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New FDA Guidance Offers Medical Device Makers New Options for Seeking Priority Review of Premarket Submissions and Appealing Adverse Decisions


Recent Happenings in APRM
June 2013

On May 17, 2013, the U.S. Food and Drug Administration issued new Guidance for Industry describing options available to medical device makers seeking priority review of premarket submissions or appealing adverse decisions by the Center for Devices and Radiological Health (CDRH).  

The first Guidance, entitled Priority Review of Premarket Submissions for Devices, describes the agency's plan to grant "priority review" to devices intended to treat or diagnose life-threatening or irreversibly debilitating diseases or conditions.1 To be considered for priority review, manufacturers must demonstrate that the proposed device satisfies one or more of the following criteria:

  1. the device represents a breakthrough technology that provides a clinically meaningful advantage over existing technology;
  2. no approved alternative treatment or means of diagnosis exists;
  3. the device offers significant, clinically meaningful advantages over existing approved alternatives; or
  4. the availability of the device is in the best interests of patients.

The priority review designation, which allows for designated applications to be "placed at the beginning of the appropriate review queue," is available for all premarket submissions, including premarket notification submissions (510(k)s), and Biologics License Applications and Supplements (BLAs/BLSs) for medical devices regulated under section 351 of the Public Health Service Act. 

Time frames for granting priority review vary. For example, FDA says it will decide whether to grant priority review for pre-submission communications and premarket notifications within two weeks. For premarket approvals, the time will be less than 45 days, and for BLAs, a 60-day window will apply. The agency cautions, however, that priority review status does not guarantee accelerated approval of such submissions.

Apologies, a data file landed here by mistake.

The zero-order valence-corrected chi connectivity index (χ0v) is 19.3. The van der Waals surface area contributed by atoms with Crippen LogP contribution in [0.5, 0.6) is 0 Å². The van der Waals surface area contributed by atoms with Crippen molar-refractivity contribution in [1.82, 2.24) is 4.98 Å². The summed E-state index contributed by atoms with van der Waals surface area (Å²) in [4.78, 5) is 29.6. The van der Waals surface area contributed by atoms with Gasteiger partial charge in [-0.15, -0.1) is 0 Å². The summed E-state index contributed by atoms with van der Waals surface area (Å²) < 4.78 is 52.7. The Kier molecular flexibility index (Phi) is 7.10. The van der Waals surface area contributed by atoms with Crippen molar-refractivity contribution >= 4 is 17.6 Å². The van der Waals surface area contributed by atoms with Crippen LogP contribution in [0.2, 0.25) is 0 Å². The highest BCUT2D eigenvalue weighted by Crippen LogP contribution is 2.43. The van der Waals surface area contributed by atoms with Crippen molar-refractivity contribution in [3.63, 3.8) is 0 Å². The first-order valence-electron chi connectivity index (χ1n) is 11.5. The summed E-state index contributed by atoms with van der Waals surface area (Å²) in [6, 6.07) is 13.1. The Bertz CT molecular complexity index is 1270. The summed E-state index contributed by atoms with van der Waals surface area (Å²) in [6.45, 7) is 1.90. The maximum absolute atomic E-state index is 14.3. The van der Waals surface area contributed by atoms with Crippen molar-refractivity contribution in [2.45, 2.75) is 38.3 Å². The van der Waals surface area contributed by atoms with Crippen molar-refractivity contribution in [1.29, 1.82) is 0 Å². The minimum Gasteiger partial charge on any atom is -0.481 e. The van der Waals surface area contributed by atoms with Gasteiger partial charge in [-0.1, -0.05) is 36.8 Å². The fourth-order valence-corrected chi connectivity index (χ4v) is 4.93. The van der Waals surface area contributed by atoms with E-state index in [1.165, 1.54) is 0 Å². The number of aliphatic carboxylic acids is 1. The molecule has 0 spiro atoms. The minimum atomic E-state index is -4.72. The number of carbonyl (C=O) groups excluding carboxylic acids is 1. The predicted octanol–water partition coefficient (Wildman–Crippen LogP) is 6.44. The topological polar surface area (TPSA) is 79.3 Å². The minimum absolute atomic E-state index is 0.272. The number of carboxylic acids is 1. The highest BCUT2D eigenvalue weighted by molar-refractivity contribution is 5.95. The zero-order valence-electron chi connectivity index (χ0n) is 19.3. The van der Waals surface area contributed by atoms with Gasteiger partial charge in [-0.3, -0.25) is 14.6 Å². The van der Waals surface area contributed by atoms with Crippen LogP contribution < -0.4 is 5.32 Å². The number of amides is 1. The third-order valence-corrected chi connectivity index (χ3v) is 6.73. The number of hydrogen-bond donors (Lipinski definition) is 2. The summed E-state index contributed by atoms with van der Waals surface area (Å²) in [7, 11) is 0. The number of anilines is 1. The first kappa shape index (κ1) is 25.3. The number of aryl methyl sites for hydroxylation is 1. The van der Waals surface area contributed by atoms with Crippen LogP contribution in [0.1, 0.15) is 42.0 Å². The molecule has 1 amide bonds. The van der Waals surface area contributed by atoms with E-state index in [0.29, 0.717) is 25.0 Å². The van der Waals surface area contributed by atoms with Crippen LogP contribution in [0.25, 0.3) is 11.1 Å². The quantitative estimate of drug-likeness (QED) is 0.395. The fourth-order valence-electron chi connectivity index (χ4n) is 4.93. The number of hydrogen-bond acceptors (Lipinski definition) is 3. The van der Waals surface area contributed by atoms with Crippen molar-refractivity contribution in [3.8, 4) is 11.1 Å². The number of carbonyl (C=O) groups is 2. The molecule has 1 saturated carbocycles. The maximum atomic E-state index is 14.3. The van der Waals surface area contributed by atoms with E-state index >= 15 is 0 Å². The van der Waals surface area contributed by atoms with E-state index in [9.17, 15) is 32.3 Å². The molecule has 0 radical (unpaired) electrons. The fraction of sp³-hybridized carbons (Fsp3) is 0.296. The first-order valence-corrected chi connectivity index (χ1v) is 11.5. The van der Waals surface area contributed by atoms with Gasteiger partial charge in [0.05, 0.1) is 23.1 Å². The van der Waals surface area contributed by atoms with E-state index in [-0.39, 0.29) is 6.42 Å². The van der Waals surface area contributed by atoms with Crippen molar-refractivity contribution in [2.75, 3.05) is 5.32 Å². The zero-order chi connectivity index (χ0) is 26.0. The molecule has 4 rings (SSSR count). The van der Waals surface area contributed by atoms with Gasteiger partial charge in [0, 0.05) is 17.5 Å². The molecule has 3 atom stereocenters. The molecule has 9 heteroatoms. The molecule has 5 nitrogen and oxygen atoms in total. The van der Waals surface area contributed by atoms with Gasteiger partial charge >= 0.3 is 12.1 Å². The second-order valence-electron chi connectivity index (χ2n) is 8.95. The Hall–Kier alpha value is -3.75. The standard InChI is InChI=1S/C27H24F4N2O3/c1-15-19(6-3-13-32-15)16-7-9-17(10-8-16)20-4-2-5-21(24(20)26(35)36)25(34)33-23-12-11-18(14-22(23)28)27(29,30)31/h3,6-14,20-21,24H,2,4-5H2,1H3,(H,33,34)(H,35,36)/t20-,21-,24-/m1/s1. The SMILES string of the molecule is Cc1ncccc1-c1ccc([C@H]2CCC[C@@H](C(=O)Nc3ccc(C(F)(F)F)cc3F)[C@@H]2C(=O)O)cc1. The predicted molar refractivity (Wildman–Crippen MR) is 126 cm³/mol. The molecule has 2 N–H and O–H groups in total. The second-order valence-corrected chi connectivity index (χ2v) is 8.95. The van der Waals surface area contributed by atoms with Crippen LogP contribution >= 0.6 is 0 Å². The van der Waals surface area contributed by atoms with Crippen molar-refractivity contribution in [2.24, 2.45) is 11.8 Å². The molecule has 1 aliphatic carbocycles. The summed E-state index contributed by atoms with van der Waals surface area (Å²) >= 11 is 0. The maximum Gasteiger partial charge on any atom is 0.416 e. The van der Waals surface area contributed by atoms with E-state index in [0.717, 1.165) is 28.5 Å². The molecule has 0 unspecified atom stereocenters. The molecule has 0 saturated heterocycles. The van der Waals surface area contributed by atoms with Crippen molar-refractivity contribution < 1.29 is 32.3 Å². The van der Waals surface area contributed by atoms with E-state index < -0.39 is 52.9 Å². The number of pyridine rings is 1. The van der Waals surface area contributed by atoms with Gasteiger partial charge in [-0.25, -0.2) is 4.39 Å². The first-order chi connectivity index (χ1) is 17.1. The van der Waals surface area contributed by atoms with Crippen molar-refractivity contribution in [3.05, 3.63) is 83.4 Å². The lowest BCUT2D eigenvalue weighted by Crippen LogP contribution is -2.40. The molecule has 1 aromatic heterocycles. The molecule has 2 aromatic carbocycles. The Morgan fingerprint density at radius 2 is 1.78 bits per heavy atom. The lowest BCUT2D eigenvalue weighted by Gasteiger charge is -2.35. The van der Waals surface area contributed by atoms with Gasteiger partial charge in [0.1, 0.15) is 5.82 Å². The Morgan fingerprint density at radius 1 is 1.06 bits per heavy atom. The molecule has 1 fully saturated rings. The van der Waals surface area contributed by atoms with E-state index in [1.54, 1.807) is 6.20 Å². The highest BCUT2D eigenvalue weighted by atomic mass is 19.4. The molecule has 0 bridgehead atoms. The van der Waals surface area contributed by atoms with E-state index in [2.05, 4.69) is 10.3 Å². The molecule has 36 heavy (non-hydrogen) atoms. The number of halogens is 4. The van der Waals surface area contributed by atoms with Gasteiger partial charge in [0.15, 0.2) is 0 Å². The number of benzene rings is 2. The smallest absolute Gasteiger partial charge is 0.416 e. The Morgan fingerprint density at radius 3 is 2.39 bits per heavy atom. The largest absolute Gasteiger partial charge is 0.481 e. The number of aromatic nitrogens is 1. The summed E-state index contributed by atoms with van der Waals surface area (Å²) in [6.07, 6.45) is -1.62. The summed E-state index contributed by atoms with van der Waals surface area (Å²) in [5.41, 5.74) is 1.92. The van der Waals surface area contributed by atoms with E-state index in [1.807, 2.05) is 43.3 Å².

FDA issued a second Guidance, entitled Center for Devices and Radiological Health Appeals Processes, describing formal and informal methods for resolving disagreements over decisions or actions taken by CDRH.2 The five main methods of resolving disputes discussed in the guidance, listed here from least to most formal, are:

  1. request for supervisory review;
  2. request to convene the Medical Devices Resolution Panel (DRP);
  3. filing a petition that requests that the FDA take or refrain from taking an action, to reconsider a decision, or to place in abeyance an action pending further consideration;
  4. filing a request for a hearing; and
  5. filing a suit for judicial review.

Before turning to any of these methods, FDA encourages device makers to engage with reviewers directly, or even to turn to the Center Ombudsman, emphasizing that "discussion and agreement" are normally the most efficient means of resolving disputes.

1This guidance supersedes "Expedited Review of Premarket Submissions for Devices," which the agency issued in 2008, and incorporates changes from the Medical Device User Fee Amendments of 2012 (MDUFA III). 
This guidance supersedes "Medical Device Appeals and Complaints:  Guidance for Dispute Resolution," dated February 1998, and "Resolving Scientific Disputes Concerning the Regulation of Medical Devices, A Guide to Use of the Medical Devices Dispute Resolution Panel," dated July 2001.


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